One Click by Andrea Mara (2018)

I got an Amazon Prime free trial (needed one-day delivery on a gift), and thought I’d see what eBooks are available with the service. I didn’t think I’d find anything to my taste to be honest, but then I saw One Click and liked the cover design. (I know, don’t judge a book… etc. etc.) I guessed from the blurb that it was a domestic noir with a twist – and yes, I know I’ve sworn off those – but I was still interested. And I was right to be – I really enjoyed One Click. The story is about a psychologist called Lauren who runs a photography blog on the side. On holiday in Venice, Lauren takes a quick pic of a woman on the beach and posts it to Instagram with a cheeky hashtag. She doesn’t give it much thought until the picture starts to get traction, and the comments start rolling in. Amongst the comments is an anonymous message demanding to know who the woman is… and the poster is not letting it go. Things escalate to nastier trolling, and Lauren begins to wonder if someone is watching her. And if, somehow, it’s got something to do with the woman on the beach. Admittedly, the red herrings are a tad far-fetched and there’s a whopper of a coincidence to get over, but One Click is still really good. The social media aspect is well-handled and realistic (a rare thing). I read this in a single sitting and definitely recommend it.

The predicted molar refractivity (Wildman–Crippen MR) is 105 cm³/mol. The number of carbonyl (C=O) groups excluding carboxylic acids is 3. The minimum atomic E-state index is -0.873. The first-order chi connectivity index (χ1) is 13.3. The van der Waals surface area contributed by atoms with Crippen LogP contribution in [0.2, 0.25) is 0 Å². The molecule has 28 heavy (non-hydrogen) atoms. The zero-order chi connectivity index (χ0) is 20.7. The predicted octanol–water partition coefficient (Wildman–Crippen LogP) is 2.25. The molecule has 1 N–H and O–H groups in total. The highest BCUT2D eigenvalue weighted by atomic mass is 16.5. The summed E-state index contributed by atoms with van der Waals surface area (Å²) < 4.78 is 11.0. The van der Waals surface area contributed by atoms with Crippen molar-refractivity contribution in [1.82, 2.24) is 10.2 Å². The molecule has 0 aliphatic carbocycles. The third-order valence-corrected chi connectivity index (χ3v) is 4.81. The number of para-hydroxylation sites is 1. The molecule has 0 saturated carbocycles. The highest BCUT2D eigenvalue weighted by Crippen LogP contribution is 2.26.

The Sculptress by Minette Walters (1993)

Needed a comfort read, and since I read The Shape of Snakes last month, I decided to reread The Sculptress (okay… maybe it’s a bit odd to describe Minette Walters as a ‘comfort read’!). I loved The Sculptress when I first read it, but I was really surprised how quickly I went through it the second time. The eponymous sculptress is Olive Martin, a morbidly obese woman in prison for the brutal murders of her mother and sister. Author Rosalind Leigh is pressured by her publisher to interview Olive and write a book about the case. Roz is reluctant at first, but on meeting Olive she becomes intrigued by the case… but also by the woman herself. Olive pleaded guilty and offered no defence, but no one has ever been able to determine why she killed her mother and sister. Roz initially plans to discover the woman’s motive, but instead becomes fixated on the inconsistencies in the original investigation. This leads her to cross paths with Hal Hawksley, the arresting officer in the Olive Martin case, and to a subplot involving Hal’s failing restaurant. I didn’t quite enjoy The Sculptress as much the second time round, but I think that’s because it was just such a revelation when I first read it. I still rate it as a brilliant book with an amazing ending (but you need to hang right on to get it). The Sculptress isn’t a murder mystery as such, but it’s a wonderfully dark and unsettling thriller.

The Secret Rooms by Catherine Bailey (2012)